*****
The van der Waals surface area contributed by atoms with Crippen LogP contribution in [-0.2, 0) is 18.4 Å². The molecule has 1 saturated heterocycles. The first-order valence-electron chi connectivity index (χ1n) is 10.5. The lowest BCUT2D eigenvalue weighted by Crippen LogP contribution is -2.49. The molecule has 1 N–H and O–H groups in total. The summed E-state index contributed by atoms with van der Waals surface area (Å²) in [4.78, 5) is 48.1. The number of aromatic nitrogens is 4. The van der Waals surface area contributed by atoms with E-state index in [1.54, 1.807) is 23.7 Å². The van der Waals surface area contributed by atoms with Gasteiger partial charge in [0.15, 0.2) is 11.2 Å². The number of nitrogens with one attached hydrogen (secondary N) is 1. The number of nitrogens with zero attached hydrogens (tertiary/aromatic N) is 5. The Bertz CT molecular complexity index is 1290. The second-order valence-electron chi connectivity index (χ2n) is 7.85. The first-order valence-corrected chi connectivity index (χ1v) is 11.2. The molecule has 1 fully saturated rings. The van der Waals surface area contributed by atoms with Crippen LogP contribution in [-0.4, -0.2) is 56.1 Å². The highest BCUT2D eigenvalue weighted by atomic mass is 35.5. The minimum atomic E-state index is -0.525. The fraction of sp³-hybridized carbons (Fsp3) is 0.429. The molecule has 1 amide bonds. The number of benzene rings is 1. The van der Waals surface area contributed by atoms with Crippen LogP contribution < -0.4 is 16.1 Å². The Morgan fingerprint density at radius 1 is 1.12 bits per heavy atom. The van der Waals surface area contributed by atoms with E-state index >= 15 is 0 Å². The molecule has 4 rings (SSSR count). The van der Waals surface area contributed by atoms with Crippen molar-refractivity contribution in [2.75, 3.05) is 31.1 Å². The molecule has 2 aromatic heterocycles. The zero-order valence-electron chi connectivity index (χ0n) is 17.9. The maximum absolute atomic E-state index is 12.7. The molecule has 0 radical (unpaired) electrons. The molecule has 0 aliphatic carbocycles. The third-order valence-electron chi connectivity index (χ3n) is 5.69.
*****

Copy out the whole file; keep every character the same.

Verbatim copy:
The van der Waals surface area contributed by atoms with Crippen LogP contribution in [-0.2, 0) is 18.4 Å². The molecule has 1 saturated heterocycles. The first-order valence-electron chi connectivity index (χ1n) is 10.5. The lowest BCUT2D eigenvalue weighted by Crippen LogP contribution is -2.49. The molecule has 1 N–H and O–H groups in total. The summed E-state index contributed by atoms with van der Waals surface area (Å²) in [4.78, 5) is 48.1. The number of aromatic nitrogens is 4. The van der Waals surface area contributed by atoms with E-state index in [1.54, 1.807) is 23.7 Å². The van der Waals surface area contributed by atoms with Gasteiger partial charge in [0.15, 0.2) is 11.2 Å². The number of nitrogens with one attached hydrogen (secondary N) is 1. The number of nitrogens with zero attached hydrogens (tertiary/aromatic N) is 5. The Bertz CT molecular complexity index is 1290. The second-order valence-electron chi connectivity index (χ2n) is 7.85. The first-order valence-corrected chi connectivity index (χ1v) is 11.2. The molecule has 1 fully saturated rings. The van der Waals surface area contributed by atoms with Crippen LogP contribution in [-0.4, -0.2) is 56.1 Å². The highest BCUT2D eigenvalue weighted by atomic mass is 35.5. The minimum atomic E-state index is -0.525. The fraction of sp³-hybridized carbons (Fsp3) is 0.429. The molecule has 1 amide bonds. The number of benzene rings is 1. The van der Waals surface area contributed by atoms with Crippen LogP contribution < -0.4 is 16.1 Å². The Morgan fingerprint density at radius 1 is 1.12 bits per heavy atom. The van der Waals surface area contributed by atoms with E-state index >= 15 is 0 Å². The molecule has 4 rings (SSSR count). The van der Waals surface area contributed by atoms with Crippen molar-refractivity contribution in [2.75, 3.05) is 31.1 Å². The molecule has 2 aromatic heterocycles. The zero-order valence-electron chi connectivity index (χ0n) is 17.9. The maximum absolute atomic E-state index is 12.7. The molecule has 0 radical (unpaired) electrons. The molecule has 0 aliphatic carbocycles. The third-order valence-electron chi connectivity index (χ3n) is 5.69.